Since this is a negative speech, I will try to sharpen the focus of the debate by identifying the major areas of weakness in the affirmative case.  Unfortunately, the affirmative case has at least four serious deficiencies.

Main Argument
I. The first area of deficiency is the reliance on contemporary English dictionaries.
A. The first deficiency within this area is that not one of the dictionary definitions actually defines "choose" in such a way as to limit the term "choose" to libertarian freedom.
B. The second deficiency in this area is that if one has only the 20 definitions and nothing more, one should identify the semantic range of the term as encompassing the broadest range of the term, not the narrowest range.
C. The third deficiency in this area is that ultimately what matters when dealing with the usage of a word in an ancient writing is not the contemporary state of the English language but authorial intent of the original writing.
D. A fourth deficiency is that the wrong word has been looked up: instead of looking up just "choose," my esteemed disputant should have looked up "libertarian free will."  The Oxford Handbook of Free Will, edited by Robert Kane, explains that "libertarian theories of free will" are "those which affirm a free will that is incompatible with determinism."  This leads us to the second area of deficiency.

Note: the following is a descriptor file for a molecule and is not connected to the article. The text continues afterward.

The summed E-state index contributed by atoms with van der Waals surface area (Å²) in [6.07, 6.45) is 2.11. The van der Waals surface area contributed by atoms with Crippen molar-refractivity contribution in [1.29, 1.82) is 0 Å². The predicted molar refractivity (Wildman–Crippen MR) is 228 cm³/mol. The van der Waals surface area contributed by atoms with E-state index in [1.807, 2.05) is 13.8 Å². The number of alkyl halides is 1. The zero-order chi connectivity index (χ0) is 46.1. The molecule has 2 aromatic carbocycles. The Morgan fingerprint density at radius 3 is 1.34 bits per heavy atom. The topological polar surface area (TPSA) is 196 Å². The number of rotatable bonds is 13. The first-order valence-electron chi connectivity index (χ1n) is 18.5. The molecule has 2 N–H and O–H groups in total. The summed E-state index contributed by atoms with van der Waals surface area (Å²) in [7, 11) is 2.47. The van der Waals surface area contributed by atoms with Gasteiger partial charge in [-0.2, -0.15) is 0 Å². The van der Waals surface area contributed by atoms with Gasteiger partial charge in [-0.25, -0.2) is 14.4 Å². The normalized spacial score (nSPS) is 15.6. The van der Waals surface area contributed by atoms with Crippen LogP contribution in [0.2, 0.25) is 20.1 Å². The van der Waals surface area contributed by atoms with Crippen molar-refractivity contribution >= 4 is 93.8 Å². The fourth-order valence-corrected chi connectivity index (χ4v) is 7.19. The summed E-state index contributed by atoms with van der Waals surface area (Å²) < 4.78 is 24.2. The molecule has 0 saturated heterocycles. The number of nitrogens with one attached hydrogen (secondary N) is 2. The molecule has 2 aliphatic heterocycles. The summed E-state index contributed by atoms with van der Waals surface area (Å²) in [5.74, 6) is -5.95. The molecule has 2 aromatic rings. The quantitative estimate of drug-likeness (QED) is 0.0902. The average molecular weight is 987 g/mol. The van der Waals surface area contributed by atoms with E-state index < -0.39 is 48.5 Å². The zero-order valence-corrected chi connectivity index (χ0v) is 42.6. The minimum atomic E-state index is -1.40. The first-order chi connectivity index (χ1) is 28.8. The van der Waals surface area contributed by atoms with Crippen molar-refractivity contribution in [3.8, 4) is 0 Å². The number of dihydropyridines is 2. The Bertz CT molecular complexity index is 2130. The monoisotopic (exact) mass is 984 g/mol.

II. The second area of deficiency is that my esteemed disputant has not properly characterized libertarian free will.  He claims "The essence of Libertarian Free Will is the ability to choose something or not.  Imagine you’re in an ice cream shop.  The idea that you can choose chocolate or not is the core notion of  Libertarian Free Will."  The essence of Libertarian Free Will goes beyond merely the ability to choose (which compatibilists affirm as well) to the declaration of incompatibility with determinism.

III. The third area of deficiency is in the area of exegesis.  While the bulk of the verses cited are non-controversial verses that simply say that men deliberate and/or choose (which compatibilists affirm), there is the famous "what more could have been done" question.  One way of looking at this question is that God literally did everything that he could, but he could not have done more, and they still did not choose God.